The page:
Performing genetic testing in every patient diagnosed with colon cancer, and not just those considered high-risk, could identify that person's risk of developing another cancer later in life.
Germline genetic testing — where clinicians test for inherited mutations — is essential for patients with colon cancer, as the results may not only help guide their treatment options but can also let them know if they or their family members are at an increased risk for other cancers.
However, current recommendations call for screening of patients and then deciding if they are appropriate candidates for germline testing, which could lead to some patients with genetic mutations or inherited cancer syndromes falling through the cracks and not being identified, according to Rachel Pearlman, a genetic counselor at The Ohio State University College of Medicine.
In a recent interview with CURE®’s sister publication, CancerNetwork®, Pearlman discussed her research in genetic testing in patients with colon cancer, and why germline testing for all should be the way of the future.
Question: Can you explain your research regarding colon cancer genetic testing, and how it can help both patients and their family members?
Pearlman: The Ohio Colon Cancer Prevention Initiative, which we affectionately referred to it as the OCCPI study was exactly what the name implies. It was a statewide initiative in Ohio that was created to prevent colon cancer.
We know that individuals who are born with a germline pathogenic variant in a cancer predisposition gene have increased risk to develop specific types of cancer. Obviously the types of cancer depend on which gene isn't working correctly. By identifying individuals with colon cancer who have these germline pathogenic variants, we could then hopefully prevent them from getting different cancers in the future, and we could help their family members reduce their risk for cancers too.
The OCCPI study is the largest study to date that performed universal tumor screening … on everyone in the study. And we also did germline genetic testing with multi-gene, pan-cancer panels for those who met our germline testing criteria. And then we also did tumor sequencing for those with unexplained mismatch repair deficiency.
We also provided genetic counseling locally for those who tested positive for a germline pathogenic variant and no cost cascade testing and genetic counseling for the relatives of those found to have Lynch syndrome.
What were some of the highlights that came out of that research?
Importantly, we found that one in 14 (or 7%) of individuals with colon cancer will have at least one gene mutation increasing cancer risk. And we know that this is actually an underestimate of the true prevalence, because only our high-risk patients receive germline testing. In our study, the true prevalence is probably closer to 10 to 15%, as shown by some other studies.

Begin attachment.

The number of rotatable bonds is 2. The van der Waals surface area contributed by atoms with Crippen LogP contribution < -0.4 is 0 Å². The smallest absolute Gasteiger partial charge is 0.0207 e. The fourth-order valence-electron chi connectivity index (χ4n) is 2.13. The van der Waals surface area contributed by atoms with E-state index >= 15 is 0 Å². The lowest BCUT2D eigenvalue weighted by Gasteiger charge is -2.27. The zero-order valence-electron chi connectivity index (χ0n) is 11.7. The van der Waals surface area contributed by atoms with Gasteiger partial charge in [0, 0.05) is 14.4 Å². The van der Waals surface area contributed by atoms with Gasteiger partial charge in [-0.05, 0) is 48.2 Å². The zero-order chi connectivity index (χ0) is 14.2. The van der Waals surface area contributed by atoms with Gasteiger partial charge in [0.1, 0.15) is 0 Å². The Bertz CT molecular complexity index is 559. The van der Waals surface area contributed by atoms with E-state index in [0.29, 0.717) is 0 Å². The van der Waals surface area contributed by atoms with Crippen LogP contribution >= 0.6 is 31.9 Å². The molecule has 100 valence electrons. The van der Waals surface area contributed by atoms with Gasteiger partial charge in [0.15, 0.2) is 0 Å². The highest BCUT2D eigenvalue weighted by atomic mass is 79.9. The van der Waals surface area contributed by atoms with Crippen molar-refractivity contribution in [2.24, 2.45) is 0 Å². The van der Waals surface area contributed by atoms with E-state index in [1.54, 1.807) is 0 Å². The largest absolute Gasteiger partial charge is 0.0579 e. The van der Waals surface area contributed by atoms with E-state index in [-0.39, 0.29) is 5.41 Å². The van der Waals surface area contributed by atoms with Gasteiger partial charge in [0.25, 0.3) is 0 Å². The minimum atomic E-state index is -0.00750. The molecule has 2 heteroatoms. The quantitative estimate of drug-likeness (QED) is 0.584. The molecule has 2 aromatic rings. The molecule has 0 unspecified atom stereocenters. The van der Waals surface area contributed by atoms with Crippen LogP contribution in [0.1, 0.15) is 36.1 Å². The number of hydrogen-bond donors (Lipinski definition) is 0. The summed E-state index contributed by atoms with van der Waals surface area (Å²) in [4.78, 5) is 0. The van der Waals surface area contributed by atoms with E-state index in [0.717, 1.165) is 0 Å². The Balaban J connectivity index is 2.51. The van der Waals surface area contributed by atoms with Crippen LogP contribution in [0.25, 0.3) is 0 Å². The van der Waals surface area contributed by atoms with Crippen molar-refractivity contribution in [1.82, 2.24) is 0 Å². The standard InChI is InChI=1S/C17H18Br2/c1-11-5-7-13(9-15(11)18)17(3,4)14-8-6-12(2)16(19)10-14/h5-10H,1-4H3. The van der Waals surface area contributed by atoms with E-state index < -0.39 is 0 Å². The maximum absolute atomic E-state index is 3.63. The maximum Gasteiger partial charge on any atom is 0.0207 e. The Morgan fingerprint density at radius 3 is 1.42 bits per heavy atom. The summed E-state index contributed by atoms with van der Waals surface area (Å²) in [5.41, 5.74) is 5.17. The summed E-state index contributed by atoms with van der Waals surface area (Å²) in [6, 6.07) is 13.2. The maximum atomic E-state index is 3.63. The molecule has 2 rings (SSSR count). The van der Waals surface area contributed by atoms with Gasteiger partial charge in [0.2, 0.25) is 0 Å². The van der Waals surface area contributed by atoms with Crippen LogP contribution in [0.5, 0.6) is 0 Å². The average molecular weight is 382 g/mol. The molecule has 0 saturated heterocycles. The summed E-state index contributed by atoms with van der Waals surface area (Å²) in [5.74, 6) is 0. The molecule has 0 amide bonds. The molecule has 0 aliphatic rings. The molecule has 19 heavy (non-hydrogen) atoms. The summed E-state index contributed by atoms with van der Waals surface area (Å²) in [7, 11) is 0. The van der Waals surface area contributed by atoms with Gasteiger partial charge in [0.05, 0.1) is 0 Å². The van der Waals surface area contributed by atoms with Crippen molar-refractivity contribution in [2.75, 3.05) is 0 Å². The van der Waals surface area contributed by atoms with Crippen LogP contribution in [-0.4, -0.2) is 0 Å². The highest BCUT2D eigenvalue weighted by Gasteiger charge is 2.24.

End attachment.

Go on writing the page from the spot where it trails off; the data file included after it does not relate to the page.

We also found that one in 25, (or a little bit over 4%) of patients with colon cancer actually have Lynch syndrome, which is a higher frequency than what we had previously reported, which is likely due to improved technology with both the universal tumor screening and germline testing and it truly being universal being done on all-comers rather than targeted (and) based on your diagnosis or family history.
Also importantly, we found that 3% had a pathogenic variant and a non-Lynch syndrome gene, the most commonly being in ATM, which is thought it was a breast and pancreas gene (mutation). (We also saw mutations in the CHEK2 gene) which is thought of as a breast and colon (cancer) gene. APC, which is known to cause polyposis. Interestingly, (there were) BRCA 1 and 2 (mutations), which increases risk for breast and ovarian cancer.
So we were finding gene mutations … that we weren't necessarily expecting based on their colon cancer diagnosis. And for some of them, we weren't expecting them based on the family history either.
We also have some really interesting data in our young-onset cohort. We found that 16% of individuals diagnosed with colon cancer under the age of 50 had at least one gene mutation. We had published that a few years earlier. About 8% of those individuals have Lynch syndrome and 8% had no different hereditary syndrome.
The most import (finding), to come out of this research was that if universal tumor screening, which is recommended for every person who's diagnosed with colon cancer, had been the only method used to screen for hereditary cancer syndrome, then almost 40%, so 38.6%, of our patients identified to have a mutation would have been missed. (That’s) including 6.3% of those who are identified to have Lynch syndrome. We found that we're missing Lynch syndrome and mismatch repair proficient patients, and we found unexpected mutations in both the proficient and efficient mismatch repair patients.
What is on the horizon for genetic testing in colon cancer?
Hopefully genetic testing or germline genetic testing will be recommended for all individuals with colon cancer, which is a pretty big shift from our current guidelines, which are really based mostly on mismatch repair deficiency status, or age at diagnosis or family history criterion. There's a lot of burden on the practitioner trying to figure out who is the appropriate person to offer genetic testing to.
Once germline genetic testing is recommended for all colon cancer patients, or if that were to happen, that would certainly eliminate a lot of the burden on trying to figure out who is the right person to test. We know that everybody who has colon cancer is appropriate for testing.
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